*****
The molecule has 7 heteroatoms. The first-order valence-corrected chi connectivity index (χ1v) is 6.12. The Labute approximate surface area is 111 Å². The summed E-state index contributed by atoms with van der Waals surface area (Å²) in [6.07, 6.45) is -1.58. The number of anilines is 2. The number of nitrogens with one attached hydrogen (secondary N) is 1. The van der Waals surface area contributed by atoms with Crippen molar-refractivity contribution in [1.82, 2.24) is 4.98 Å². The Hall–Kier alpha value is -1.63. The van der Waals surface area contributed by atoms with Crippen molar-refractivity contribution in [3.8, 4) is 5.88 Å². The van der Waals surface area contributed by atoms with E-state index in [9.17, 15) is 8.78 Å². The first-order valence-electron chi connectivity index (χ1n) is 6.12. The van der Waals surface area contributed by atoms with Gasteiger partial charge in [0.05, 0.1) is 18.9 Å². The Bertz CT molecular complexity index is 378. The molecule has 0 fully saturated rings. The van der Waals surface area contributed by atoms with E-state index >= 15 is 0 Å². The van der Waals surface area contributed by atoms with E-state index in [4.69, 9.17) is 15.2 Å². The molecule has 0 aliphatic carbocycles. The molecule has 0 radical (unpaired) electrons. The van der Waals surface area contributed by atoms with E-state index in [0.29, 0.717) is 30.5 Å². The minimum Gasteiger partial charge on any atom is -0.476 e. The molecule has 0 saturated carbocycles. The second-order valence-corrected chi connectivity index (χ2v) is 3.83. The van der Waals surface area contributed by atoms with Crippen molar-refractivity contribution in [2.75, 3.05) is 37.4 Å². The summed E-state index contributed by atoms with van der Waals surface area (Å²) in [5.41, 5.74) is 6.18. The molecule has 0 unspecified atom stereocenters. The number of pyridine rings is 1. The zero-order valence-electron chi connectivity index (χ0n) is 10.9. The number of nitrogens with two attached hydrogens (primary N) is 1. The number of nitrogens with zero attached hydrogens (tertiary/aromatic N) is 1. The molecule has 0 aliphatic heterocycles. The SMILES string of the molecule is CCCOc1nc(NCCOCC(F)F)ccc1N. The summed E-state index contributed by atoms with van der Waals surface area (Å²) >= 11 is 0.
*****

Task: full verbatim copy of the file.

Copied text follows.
The molecule has 7 heteroatoms. The first-order valence-corrected chi connectivity index (χ1v) is 6.12. The Labute approximate surface area is 111 Å². The summed E-state index contributed by atoms with van der Waals surface area (Å²) in [6.07, 6.45) is -1.58. The number of anilines is 2. The number of nitrogens with one attached hydrogen (secondary N) is 1. The van der Waals surface area contributed by atoms with Crippen molar-refractivity contribution in [1.82, 2.24) is 4.98 Å². The Hall–Kier alpha value is -1.63. The van der Waals surface area contributed by atoms with Crippen molar-refractivity contribution in [3.8, 4) is 5.88 Å². The van der Waals surface area contributed by atoms with E-state index in [9.17, 15) is 8.78 Å². The first-order valence-electron chi connectivity index (χ1n) is 6.12. The van der Waals surface area contributed by atoms with Gasteiger partial charge in [0.05, 0.1) is 18.9 Å². The Bertz CT molecular complexity index is 378. The molecule has 0 fully saturated rings. The van der Waals surface area contributed by atoms with E-state index >= 15 is 0 Å². The van der Waals surface area contributed by atoms with E-state index in [4.69, 9.17) is 15.2 Å². The molecule has 0 aliphatic carbocycles. The molecule has 0 radical (unpaired) electrons. The van der Waals surface area contributed by atoms with E-state index in [0.29, 0.717) is 30.5 Å². The minimum Gasteiger partial charge on any atom is -0.476 e. The molecule has 0 saturated carbocycles. The second-order valence-corrected chi connectivity index (χ2v) is 3.83. The van der Waals surface area contributed by atoms with Crippen molar-refractivity contribution in [2.75, 3.05) is 37.4 Å². The summed E-state index contributed by atoms with van der Waals surface area (Å²) in [5.41, 5.74) is 6.18. The molecule has 0 unspecified atom stereocenters. The number of pyridine rings is 1. The zero-order valence-electron chi connectivity index (χ0n) is 10.9. The number of nitrogens with two attached hydrogens (primary N) is 1. The number of nitrogens with zero attached hydrogens (tertiary/aromatic N) is 1. The molecule has 0 aliphatic heterocycles. The SMILES string of the molecule is CCCOc1nc(NCCOCC(F)F)ccc1N. The summed E-state index contributed by atoms with van der Waals surface area (Å²) >= 11 is 0.